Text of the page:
Tuesday, September 12, 2017

 

News Links, September 13, 2017

## Global Ponzi meltdown/House of Cards/global cooling/deflationary collapse ##
The U.S. is now over $20 trillion in debt — here's how it got there
So Where Does the Money Go that Mexico Borrows?
Answers emerge. Including offshore private accounts.
Dubai Property Set to Fall Further as Vacancies Climb
Dubai residential property prices and rents are set to fall further as losses of high-paying jobs and dwindling household  incomes boost vacancies across the city, according to Phidar Advisory.


## War on cash/cashless society ##
Jamie Dimon Slams Bitcoin as a 'Fraud'

## Fault lines/flashpoints/powder kegs/military/war drums ##
'THAAD' anti-missile system can't protect South Korea from missile attacks by itself


## Global unrest/mob rule/angry people/torches and pitchforks ##
Green resistance mounts in communist Vietnam
Environmental causes have unified Vietnamese social activists across geography, class and ideals, a politically potent convergence the ruling Communist Party is struggling to stop

## Energy/resources ##
Average US gas price jumps after Harvey shuts refineries
Industry analyst Trilby Lundberg said Sunday that it was the biggest price hike recorded by the Lundberg Survey since 2011.
Goldman: Harvey, Irma Cause 900,000 Bpd Drop In Demand
China Sends One of the West's Most Critical Materials Soaring
Tungsten, used to harden steel in ballistic missiles and in drill bits, has surged more than 50 percent in the last two months amid growing concern about supply cutbacks in China, where about 80 percent of the metal comes from. The country is clamping down on polluting mines and enforcing production quotas.
Unknown Oil & Gas Deal Just Changed The Global Energy Balance
One of the biggest energy stories this year has been Russia's Rosneft buying India's Essar Oil — giving the Russian company a firm grip on one of the world's biggest emerging oil and gas markets.
India Sees Lowest Fuel Demand Growth In 14 Years
India reached a 14-year low in fuel demand as the effects of a massive flooding event that unfolded over the past few weeks become clearer.
Tanzania's Mining Sector Just Collapsed
Power Grids Serving 99 Million Americans Have Record Low Prices
Strong overseas demand for Australia coal deprives local utilities of fuel

## Got food? ##
Irma may have caused losses of up to 30 percent on some major ag crops in Florida
Study shows impact of global warming on coffee production
New climate research suggests Latin America will face major declines in coffee-growing regions, as well as bees, which help coffee to grow.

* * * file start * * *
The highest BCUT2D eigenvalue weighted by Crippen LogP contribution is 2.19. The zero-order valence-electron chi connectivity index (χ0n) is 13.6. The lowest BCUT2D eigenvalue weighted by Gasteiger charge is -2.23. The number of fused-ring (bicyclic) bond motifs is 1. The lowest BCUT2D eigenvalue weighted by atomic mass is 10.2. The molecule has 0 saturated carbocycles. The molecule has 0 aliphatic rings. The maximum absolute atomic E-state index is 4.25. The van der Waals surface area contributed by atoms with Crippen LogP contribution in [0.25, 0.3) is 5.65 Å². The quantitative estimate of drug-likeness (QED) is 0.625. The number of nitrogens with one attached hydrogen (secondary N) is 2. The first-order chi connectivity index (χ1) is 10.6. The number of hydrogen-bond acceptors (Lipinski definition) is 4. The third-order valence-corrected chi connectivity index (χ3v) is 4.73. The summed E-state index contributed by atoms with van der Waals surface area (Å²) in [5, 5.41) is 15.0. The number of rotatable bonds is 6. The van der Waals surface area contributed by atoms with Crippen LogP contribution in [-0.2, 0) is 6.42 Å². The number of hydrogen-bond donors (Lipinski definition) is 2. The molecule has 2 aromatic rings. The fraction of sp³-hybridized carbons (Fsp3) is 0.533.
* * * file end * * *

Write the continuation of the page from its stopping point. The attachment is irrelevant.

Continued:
This "future" of food will last only until the blackouts come. Learn how to garden. -- RF

'All of us can be harmed': Investigation reveals hundreds of Canadians have phoney degrees
A Marketplace investigation of the world's largest diploma mill has discovered many Canadians could be putting their health and well-being in the hands of nurses, engineers, counsellors and other professionals with phoney credentials.
Those companies, plus Slack, Tinder, and a half-dozen others, possess more than enough financial and personal data for hackers to steal our identities and, possibly, rack up fraudulent charges. They also have private messages, photographs, and most of our secrets.
Not to mention that intelligence agencies hoover up the information and use it to populate their databases. -- RF

## Propaganda/censorship/fake news/alternative facts ##
Has the NYT Gone Collectively Mad?
Special Report: Crossing a line from recklessness into madness, The New York Times published a front-page opus suggesting that Russia was behind social media criticism of Hillary Clinton.
State owned Saudi propaganda tries to blame 9/11 on Iran

## Systemic breakdown/collapse/unsustainability ##
Hurricane Irma will likely cover South Florida with a film of poop
Crappy infrastructure + too many humans + rising sea level + overdevelopment = one heckuva mess. -- RF
A depressed man with a smiling face: Jorgen Randers speaks at the Summer School of the Club of Rome in Florence
Jorgen Randers' speech at the Summer School at the Club of Rome has been dramatically different from the standard speech dealing with sustainability. Randers defined himself as a "depressed man with a smiling face" and he summarized his 47 years of work to promote sustainability as an utter failure. "We are worse off now," he said, "than we were 50 years ago. 
And the shortage of qualified workers will only worsen. Childraising, education, and training in high-tech industrial societies are energy-intensive endeavors, and net energy decline makes them progressively more difficult. -- RF

## Japan ##
NGOs complain to IOC over Tokyo Games environmental record
Dozens of environmental group sharply criticised organisers of the Tokyo 2020 Olympics on Monday for alleged exploitation of tropical rain forests, claiming this was also potentially fuelling human rights violations.
Here's the best way to limit the risk of 'widespread' hurricane damage
The National Flood Insurance Program increases that risk as it offers subsidies to home owners, encouraging development in flood zones.




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